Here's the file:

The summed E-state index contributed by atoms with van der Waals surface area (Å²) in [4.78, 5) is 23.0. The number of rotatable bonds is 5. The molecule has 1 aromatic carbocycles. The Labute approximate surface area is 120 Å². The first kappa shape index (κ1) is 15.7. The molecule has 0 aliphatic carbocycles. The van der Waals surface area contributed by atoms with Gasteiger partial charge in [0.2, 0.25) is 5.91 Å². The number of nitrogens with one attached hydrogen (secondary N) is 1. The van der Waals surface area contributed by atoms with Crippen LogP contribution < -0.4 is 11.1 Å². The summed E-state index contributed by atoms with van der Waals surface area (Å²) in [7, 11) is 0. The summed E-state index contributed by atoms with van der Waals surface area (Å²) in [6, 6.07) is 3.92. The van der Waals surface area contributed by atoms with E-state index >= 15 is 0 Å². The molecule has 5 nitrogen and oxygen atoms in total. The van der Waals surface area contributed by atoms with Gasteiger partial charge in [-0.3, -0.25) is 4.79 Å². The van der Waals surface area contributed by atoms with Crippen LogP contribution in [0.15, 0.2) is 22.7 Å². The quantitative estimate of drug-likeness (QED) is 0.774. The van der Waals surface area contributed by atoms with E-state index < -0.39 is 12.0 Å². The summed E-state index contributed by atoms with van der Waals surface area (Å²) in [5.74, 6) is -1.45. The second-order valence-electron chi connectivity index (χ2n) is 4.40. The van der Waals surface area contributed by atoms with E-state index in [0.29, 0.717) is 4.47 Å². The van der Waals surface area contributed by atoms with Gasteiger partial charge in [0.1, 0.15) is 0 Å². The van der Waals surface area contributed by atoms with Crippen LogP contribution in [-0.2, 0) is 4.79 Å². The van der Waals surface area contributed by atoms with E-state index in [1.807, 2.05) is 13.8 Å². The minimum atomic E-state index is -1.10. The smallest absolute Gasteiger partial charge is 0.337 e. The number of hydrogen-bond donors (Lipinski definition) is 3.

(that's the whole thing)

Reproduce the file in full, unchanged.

The summed E-state index contributed by atoms with van der Waals surface area (Å²) in [4.78, 5) is 23.0. The number of rotatable bonds is 5. The molecule has 1 aromatic carbocycles. The Labute approximate surface area is 120 Å². The first kappa shape index (κ1) is 15.7. The molecule has 0 aliphatic carbocycles. The van der Waals surface area contributed by atoms with Gasteiger partial charge in [0.2, 0.25) is 5.91 Å². The number of nitrogens with one attached hydrogen (secondary N) is 1. The van der Waals surface area contributed by atoms with Crippen LogP contribution < -0.4 is 11.1 Å². The summed E-state index contributed by atoms with van der Waals surface area (Å²) in [7, 11) is 0. The summed E-state index contributed by atoms with van der Waals surface area (Å²) in [6, 6.07) is 3.92. The van der Waals surface area contributed by atoms with E-state index >= 15 is 0 Å². The molecule has 5 nitrogen and oxygen atoms in total. The van der Waals surface area contributed by atoms with Gasteiger partial charge in [-0.3, -0.25) is 4.79 Å². The van der Waals surface area contributed by atoms with Crippen LogP contribution in [0.15, 0.2) is 22.7 Å². The quantitative estimate of drug-likeness (QED) is 0.774. The van der Waals surface area contributed by atoms with E-state index < -0.39 is 12.0 Å². The summed E-state index contributed by atoms with van der Waals surface area (Å²) in [5.74, 6) is -1.45. The second-order valence-electron chi connectivity index (χ2n) is 4.40. The van der Waals surface area contributed by atoms with E-state index in [0.29, 0.717) is 4.47 Å². The van der Waals surface area contributed by atoms with Gasteiger partial charge in [0.1, 0.15) is 0 Å². The van der Waals surface area contributed by atoms with Crippen LogP contribution in [-0.2, 0) is 4.79 Å². The van der Waals surface area contributed by atoms with E-state index in [1.807, 2.05) is 13.8 Å². The minimum atomic E-state index is -1.10. The smallest absolute Gasteiger partial charge is 0.337 e. The number of hydrogen-bond donors (Lipinski definition) is 3.